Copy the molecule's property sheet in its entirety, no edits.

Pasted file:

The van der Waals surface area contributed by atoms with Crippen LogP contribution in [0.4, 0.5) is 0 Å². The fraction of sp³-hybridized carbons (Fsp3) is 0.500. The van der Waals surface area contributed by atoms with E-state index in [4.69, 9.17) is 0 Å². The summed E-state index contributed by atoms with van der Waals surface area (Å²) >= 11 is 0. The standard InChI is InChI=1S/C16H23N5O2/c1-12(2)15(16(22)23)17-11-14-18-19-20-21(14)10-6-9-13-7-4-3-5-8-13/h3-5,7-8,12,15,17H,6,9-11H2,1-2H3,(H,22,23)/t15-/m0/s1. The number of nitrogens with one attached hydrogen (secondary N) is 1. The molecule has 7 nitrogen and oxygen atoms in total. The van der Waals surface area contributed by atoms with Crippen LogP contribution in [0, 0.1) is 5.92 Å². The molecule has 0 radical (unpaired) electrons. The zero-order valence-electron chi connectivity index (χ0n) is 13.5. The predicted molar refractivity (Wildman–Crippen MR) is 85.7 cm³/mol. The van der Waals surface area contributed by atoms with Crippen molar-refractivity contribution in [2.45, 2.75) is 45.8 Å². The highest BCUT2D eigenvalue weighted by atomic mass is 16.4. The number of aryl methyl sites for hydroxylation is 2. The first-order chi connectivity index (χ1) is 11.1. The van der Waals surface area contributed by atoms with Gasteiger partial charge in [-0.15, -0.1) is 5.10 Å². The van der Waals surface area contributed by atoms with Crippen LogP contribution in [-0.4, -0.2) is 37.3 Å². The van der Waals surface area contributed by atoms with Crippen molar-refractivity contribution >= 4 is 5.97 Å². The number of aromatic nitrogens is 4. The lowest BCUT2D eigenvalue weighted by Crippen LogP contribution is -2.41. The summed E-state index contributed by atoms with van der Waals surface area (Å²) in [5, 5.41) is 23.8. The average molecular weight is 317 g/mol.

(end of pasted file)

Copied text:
The van der Waals surface area contributed by atoms with Crippen LogP contribution in [0.4, 0.5) is 0 Å². The fraction of sp³-hybridized carbons (Fsp3) is 0.500. The van der Waals surface area contributed by atoms with E-state index in [4.69, 9.17) is 0 Å². The summed E-state index contributed by atoms with van der Waals surface area (Å²) >= 11 is 0. The standard InChI is InChI=1S/C16H23N5O2/c1-12(2)15(16(22)23)17-11-14-18-19-20-21(14)10-6-9-13-7-4-3-5-8-13/h3-5,7-8,12,15,17H,6,9-11H2,1-2H3,(H,22,23)/t15-/m0/s1. The number of nitrogens with one attached hydrogen (secondary N) is 1. The molecule has 7 nitrogen and oxygen atoms in total. The van der Waals surface area contributed by atoms with Crippen LogP contribution in [0, 0.1) is 5.92 Å². The molecule has 0 radical (unpaired) electrons. The zero-order valence-electron chi connectivity index (χ0n) is 13.5. The predicted molar refractivity (Wildman–Crippen MR) is 85.7 cm³/mol. The van der Waals surface area contributed by atoms with Crippen molar-refractivity contribution in [2.45, 2.75) is 45.8 Å². The highest BCUT2D eigenvalue weighted by atomic mass is 16.4. The number of aryl methyl sites for hydroxylation is 2. The first-order chi connectivity index (χ1) is 11.1. The van der Waals surface area contributed by atoms with Gasteiger partial charge in [-0.15, -0.1) is 5.10 Å². The van der Waals surface area contributed by atoms with Crippen LogP contribution in [-0.4, -0.2) is 37.3 Å². The van der Waals surface area contributed by atoms with Crippen molar-refractivity contribution >= 4 is 5.97 Å². The number of aromatic nitrogens is 4. The lowest BCUT2D eigenvalue weighted by Crippen LogP contribution is -2.41. The summed E-state index contributed by atoms with van der Waals surface area (Å²) in [5, 5.41) is 23.8. The average molecular weight is 317 g/mol.